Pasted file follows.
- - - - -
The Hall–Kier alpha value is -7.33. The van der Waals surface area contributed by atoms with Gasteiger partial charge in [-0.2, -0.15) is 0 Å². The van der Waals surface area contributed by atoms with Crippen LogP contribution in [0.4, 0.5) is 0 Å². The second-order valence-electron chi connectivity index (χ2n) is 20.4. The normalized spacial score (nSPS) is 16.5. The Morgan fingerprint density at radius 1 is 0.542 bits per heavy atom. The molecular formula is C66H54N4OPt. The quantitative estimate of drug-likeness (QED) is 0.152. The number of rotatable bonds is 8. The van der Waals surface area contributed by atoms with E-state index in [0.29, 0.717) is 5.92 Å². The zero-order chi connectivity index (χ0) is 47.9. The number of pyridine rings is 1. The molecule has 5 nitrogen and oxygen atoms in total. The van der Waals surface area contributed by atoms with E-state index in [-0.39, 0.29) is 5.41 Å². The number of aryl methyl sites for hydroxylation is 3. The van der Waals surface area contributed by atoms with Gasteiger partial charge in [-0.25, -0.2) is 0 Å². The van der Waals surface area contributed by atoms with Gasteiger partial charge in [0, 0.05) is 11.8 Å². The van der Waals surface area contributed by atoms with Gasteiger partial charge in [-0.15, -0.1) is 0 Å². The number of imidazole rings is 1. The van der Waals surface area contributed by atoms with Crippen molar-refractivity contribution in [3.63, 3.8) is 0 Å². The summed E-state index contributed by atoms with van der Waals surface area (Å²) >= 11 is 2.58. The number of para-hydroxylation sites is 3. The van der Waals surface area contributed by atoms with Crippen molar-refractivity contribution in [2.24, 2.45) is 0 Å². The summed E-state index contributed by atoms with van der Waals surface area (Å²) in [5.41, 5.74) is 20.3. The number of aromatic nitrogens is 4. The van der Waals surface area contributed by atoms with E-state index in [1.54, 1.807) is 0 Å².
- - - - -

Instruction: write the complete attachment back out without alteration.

The Hall–Kier alpha value is -7.33. The van der Waals surface area contributed by atoms with Gasteiger partial charge in [-0.2, -0.15) is 0 Å². The van der Waals surface area contributed by atoms with Crippen LogP contribution in [0.4, 0.5) is 0 Å². The second-order valence-electron chi connectivity index (χ2n) is 20.4. The normalized spacial score (nSPS) is 16.5. The Morgan fingerprint density at radius 1 is 0.542 bits per heavy atom. The molecular formula is C66H54N4OPt. The quantitative estimate of drug-likeness (QED) is 0.152. The number of rotatable bonds is 8. The van der Waals surface area contributed by atoms with E-state index in [0.29, 0.717) is 5.92 Å². The zero-order chi connectivity index (χ0) is 47.9. The number of pyridine rings is 1. The molecule has 5 nitrogen and oxygen atoms in total. The van der Waals surface area contributed by atoms with E-state index in [-0.39, 0.29) is 5.41 Å². The number of aryl methyl sites for hydroxylation is 3. The van der Waals surface area contributed by atoms with Gasteiger partial charge in [-0.25, -0.2) is 0 Å². The van der Waals surface area contributed by atoms with Gasteiger partial charge in [0, 0.05) is 11.8 Å². The van der Waals surface area contributed by atoms with Gasteiger partial charge in [-0.15, -0.1) is 0 Å². The number of imidazole rings is 1. The van der Waals surface area contributed by atoms with Crippen molar-refractivity contribution in [3.63, 3.8) is 0 Å². The summed E-state index contributed by atoms with van der Waals surface area (Å²) >= 11 is 2.58. The number of para-hydroxylation sites is 3. The van der Waals surface area contributed by atoms with Crippen molar-refractivity contribution in [2.24, 2.45) is 0 Å². The summed E-state index contributed by atoms with van der Waals surface area (Å²) in [5.41, 5.74) is 20.3. The number of aromatic nitrogens is 4. The van der Waals surface area contributed by atoms with E-state index in [1.54, 1.807) is 0 Å².